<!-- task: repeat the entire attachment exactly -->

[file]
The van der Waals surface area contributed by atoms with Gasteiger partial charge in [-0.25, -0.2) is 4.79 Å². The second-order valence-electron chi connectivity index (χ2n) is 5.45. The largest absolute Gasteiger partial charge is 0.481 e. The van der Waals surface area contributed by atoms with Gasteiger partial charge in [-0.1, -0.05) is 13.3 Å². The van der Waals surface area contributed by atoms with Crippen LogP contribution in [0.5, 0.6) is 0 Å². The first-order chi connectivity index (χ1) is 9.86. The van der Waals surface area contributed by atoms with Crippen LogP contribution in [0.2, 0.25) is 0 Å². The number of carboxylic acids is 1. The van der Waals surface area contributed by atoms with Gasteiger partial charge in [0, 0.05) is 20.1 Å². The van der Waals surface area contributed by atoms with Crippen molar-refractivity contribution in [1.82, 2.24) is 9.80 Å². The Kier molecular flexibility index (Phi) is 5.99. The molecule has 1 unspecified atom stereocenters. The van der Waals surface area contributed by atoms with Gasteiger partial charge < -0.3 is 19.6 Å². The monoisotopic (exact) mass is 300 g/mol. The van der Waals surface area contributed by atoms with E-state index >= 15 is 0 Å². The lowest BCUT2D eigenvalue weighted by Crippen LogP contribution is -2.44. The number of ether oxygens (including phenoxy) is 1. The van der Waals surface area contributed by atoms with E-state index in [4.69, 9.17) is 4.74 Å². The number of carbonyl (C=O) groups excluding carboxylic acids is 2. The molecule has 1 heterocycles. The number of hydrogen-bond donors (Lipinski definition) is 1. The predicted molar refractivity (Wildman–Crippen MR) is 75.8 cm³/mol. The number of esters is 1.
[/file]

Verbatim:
The van der Waals surface area contributed by atoms with Gasteiger partial charge in [-0.25, -0.2) is 4.79 Å². The second-order valence-electron chi connectivity index (χ2n) is 5.45. The largest absolute Gasteiger partial charge is 0.481 e. The van der Waals surface area contributed by atoms with Gasteiger partial charge in [-0.1, -0.05) is 13.3 Å². The van der Waals surface area contributed by atoms with Crippen LogP contribution in [0.5, 0.6) is 0 Å². The first-order chi connectivity index (χ1) is 9.86. The van der Waals surface area contributed by atoms with Crippen LogP contribution in [0.2, 0.25) is 0 Å². The number of carboxylic acids is 1. The van der Waals surface area contributed by atoms with Gasteiger partial charge in [0, 0.05) is 20.1 Å². The van der Waals surface area contributed by atoms with Crippen molar-refractivity contribution in [1.82, 2.24) is 9.80 Å². The Kier molecular flexibility index (Phi) is 5.99. The molecule has 1 unspecified atom stereocenters. The van der Waals surface area contributed by atoms with Gasteiger partial charge < -0.3 is 19.6 Å². The monoisotopic (exact) mass is 300 g/mol. The van der Waals surface area contributed by atoms with E-state index >= 15 is 0 Å². The lowest BCUT2D eigenvalue weighted by Crippen LogP contribution is -2.44. The number of ether oxygens (including phenoxy) is 1. The van der Waals surface area contributed by atoms with E-state index in [4.69, 9.17) is 4.74 Å². The number of carbonyl (C=O) groups excluding carboxylic acids is 2. The molecule has 1 heterocycles. The number of hydrogen-bond donors (Lipinski definition) is 1. The predicted molar refractivity (Wildman–Crippen MR) is 75.8 cm³/mol. The number of esters is 1.